- We never struggled with the financial basics – at least that I’m aware of. There was no tremendous debt to pay off, lack of food, or worry about how to pay the bills. Today, looking back, I’m pretty sure they were always saving and investing. Now they live in a very large house, with the kids gone for over a decade, and are getting ready for a comfortable retirement. They also paid off their mortgage fully sometime in their late 30’s or early 40’s.
So although we started from not much, I was able to see my parents become financially prosperous over the years. Even when their income went up, they didn’t ramp up lifestyle. As a result, a job loss that could have been financially devastating became instead an opportunity to expand a side hustle into a full time business. Had they been living on the financial edge, or not saving/investing/paying down the mortgage all those years, that opportunity may never have come.
My Grandparents – Mustachian Before That Was A Thing
My fathers parents had terrible money habits, but not my mothers parents. They were mustachian before MMM was even born. How so? They were children of the Great Depression. They built a house in the 60’s that they paid for in cash, and lived in for the next fifty years until they both passed away.
They saved everything and wasted nothing. A week before she passed away, my grandmother gave me a “look” for suggesting she just leave her Keurig machine (that the family got her but she didn’t like) plugged in when she wasn’t using it. She thought that would be wasteful. In my garage I have decades worth of small jars my grandfather saved filled with nails, screws, and fasteners. They saved scrap wood, repaired everything, fixed their own cars, and were frugal to a fault. They never went on fancy vacations, and my grandfather had been known to say things like “Why bother traveling when you can just watch the Travel Channel?” Instead they went to Maine every year, boating, fishing, and generally hanging out.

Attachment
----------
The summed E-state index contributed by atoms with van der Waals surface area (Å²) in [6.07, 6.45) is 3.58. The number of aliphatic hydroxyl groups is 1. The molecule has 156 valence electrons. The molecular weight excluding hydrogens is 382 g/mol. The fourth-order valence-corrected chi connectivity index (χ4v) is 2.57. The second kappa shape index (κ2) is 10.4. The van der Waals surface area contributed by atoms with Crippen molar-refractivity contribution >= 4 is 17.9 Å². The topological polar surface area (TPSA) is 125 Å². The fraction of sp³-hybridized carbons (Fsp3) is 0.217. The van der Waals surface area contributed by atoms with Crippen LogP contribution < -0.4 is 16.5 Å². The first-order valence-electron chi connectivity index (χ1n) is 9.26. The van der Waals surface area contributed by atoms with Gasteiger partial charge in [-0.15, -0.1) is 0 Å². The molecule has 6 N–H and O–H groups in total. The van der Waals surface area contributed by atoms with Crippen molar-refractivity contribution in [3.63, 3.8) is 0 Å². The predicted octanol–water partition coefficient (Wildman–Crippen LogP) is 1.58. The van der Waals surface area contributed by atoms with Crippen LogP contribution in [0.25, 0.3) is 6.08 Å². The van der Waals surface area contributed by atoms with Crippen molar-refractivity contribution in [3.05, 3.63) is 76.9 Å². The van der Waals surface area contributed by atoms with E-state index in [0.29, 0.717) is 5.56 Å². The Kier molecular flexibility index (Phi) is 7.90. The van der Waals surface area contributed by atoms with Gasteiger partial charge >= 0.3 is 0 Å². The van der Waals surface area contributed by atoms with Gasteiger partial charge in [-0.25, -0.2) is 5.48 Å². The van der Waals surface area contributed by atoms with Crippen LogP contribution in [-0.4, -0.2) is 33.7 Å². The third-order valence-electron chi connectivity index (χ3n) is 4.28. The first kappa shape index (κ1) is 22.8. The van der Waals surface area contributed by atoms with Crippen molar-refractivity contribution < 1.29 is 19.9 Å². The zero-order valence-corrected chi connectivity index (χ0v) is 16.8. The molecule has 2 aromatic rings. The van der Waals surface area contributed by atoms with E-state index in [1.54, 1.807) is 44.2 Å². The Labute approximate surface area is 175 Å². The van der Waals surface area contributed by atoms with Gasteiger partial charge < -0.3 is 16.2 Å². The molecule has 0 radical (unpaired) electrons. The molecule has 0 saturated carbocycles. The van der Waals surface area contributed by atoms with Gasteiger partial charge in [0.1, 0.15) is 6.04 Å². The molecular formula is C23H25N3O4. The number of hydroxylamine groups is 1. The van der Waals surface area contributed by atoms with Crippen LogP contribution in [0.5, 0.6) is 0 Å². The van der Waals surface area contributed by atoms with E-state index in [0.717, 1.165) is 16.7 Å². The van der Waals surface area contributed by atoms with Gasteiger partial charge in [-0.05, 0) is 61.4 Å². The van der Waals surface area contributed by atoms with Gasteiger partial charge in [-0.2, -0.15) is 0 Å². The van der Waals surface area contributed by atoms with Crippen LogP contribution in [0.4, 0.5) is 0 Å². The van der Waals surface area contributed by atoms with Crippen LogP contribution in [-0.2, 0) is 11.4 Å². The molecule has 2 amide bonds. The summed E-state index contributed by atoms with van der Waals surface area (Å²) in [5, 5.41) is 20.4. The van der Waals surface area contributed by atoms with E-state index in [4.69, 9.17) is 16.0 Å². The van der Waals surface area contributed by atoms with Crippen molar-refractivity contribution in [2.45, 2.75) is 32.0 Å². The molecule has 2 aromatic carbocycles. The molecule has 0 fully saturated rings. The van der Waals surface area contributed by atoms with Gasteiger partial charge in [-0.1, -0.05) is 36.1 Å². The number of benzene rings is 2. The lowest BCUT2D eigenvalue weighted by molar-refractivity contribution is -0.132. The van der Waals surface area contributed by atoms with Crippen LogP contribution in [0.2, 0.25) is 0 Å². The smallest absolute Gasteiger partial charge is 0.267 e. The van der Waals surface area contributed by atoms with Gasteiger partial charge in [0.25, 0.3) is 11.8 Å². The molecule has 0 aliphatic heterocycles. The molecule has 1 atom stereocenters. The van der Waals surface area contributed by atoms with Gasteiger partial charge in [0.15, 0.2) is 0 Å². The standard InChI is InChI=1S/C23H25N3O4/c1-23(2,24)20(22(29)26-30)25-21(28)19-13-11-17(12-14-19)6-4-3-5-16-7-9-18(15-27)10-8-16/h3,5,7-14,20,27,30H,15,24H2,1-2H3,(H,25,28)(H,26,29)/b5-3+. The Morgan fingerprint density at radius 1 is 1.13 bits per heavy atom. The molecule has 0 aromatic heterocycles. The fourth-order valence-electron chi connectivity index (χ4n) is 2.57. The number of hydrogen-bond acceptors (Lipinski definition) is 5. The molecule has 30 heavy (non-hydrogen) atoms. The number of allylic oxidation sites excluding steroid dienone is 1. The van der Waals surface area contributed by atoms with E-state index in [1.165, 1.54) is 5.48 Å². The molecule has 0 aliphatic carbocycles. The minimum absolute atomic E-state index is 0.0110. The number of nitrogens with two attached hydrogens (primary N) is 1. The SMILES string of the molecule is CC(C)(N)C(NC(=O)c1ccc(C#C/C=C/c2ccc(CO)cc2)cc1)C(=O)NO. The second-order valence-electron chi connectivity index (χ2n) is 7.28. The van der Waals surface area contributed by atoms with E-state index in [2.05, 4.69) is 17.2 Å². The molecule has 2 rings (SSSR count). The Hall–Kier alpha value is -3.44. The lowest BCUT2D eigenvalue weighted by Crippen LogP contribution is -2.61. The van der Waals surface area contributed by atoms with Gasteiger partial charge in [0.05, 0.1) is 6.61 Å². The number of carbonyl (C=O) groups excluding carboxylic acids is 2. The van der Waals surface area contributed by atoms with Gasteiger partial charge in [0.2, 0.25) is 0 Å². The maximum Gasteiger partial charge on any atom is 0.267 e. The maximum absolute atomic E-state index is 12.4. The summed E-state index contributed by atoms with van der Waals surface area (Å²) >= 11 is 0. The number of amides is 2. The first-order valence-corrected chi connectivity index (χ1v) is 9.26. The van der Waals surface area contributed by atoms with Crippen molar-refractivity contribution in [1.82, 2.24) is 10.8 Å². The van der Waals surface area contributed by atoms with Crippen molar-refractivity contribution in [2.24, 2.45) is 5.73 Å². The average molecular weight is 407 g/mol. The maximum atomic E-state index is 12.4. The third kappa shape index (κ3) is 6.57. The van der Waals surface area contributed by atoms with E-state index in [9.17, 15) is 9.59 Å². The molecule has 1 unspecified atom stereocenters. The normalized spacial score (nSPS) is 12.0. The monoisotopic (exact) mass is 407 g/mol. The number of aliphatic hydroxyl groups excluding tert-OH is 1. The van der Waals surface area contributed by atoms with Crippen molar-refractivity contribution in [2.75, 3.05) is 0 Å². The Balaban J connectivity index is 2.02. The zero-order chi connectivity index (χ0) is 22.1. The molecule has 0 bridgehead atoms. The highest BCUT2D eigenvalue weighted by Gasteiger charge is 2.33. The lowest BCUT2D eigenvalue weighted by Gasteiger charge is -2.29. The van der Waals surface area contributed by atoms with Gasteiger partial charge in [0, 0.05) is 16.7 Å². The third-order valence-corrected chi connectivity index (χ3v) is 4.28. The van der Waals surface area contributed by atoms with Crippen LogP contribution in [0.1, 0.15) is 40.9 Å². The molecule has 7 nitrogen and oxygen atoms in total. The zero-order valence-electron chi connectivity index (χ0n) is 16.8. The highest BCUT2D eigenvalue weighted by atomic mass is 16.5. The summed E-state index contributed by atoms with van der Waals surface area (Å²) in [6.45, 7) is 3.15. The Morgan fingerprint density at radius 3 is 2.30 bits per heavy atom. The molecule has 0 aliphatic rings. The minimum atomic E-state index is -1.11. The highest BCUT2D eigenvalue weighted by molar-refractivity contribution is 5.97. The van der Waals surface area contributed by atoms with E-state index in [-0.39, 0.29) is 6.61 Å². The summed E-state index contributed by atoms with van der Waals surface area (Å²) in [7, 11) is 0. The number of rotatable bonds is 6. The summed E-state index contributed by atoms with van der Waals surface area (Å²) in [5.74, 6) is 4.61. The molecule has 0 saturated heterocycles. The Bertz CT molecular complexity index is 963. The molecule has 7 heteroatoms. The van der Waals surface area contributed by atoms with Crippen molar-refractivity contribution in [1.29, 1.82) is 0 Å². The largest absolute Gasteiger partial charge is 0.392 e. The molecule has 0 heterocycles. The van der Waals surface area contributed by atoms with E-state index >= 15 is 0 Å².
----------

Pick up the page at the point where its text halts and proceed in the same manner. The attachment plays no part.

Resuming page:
When cleaning out their house after my grandmother passed away in 2015, I found a small scrap of paper with my grandfathers handwriting on it. Guess what it had written on it?
The rule of 72.
My Money Memories
What were my early money memories, not connected to my family? Let’s see – I had a small allowance of a dollar a week, which I saved. When I was young, but old enough to remember, my brother found two hundred dollars cash in an envelope in Toys R. Us. No one ever came to claim it, so we got to have it – and my parents used it to buy a savings bond for my brother and I. I can distinctly remember being amazed that $100 would buy a $200 savings bond. I still have it, and hopefully will take my kids on another savings-bond trip to the bank one day to see how much it’s become.
I always had a penchant for earning money. We had a lemonade stand in the front yard many summers, and would get our picture in the paper sometimes for our sales. When I was 11 or 12, I started working as a “mothers helper”, which really meant I would entertain young kids by playing with them while their mom was somewhere in the house. Later I would babysit many weekends, and sometimes cat sit, earning extra money. I got a job at 16 and worked on and off all my years as a teenager. They were all pretty cruddy jobs, but taught me valuable lessons. Like the fact that I didn’t want to have a cruddy job like that for the rest of my life.
I Want To Know
What do you think of these early money memories? Do they explain my money path today, or is it a mystery? And what’s one of your most fond money memories from growing up? Let me know in the comments.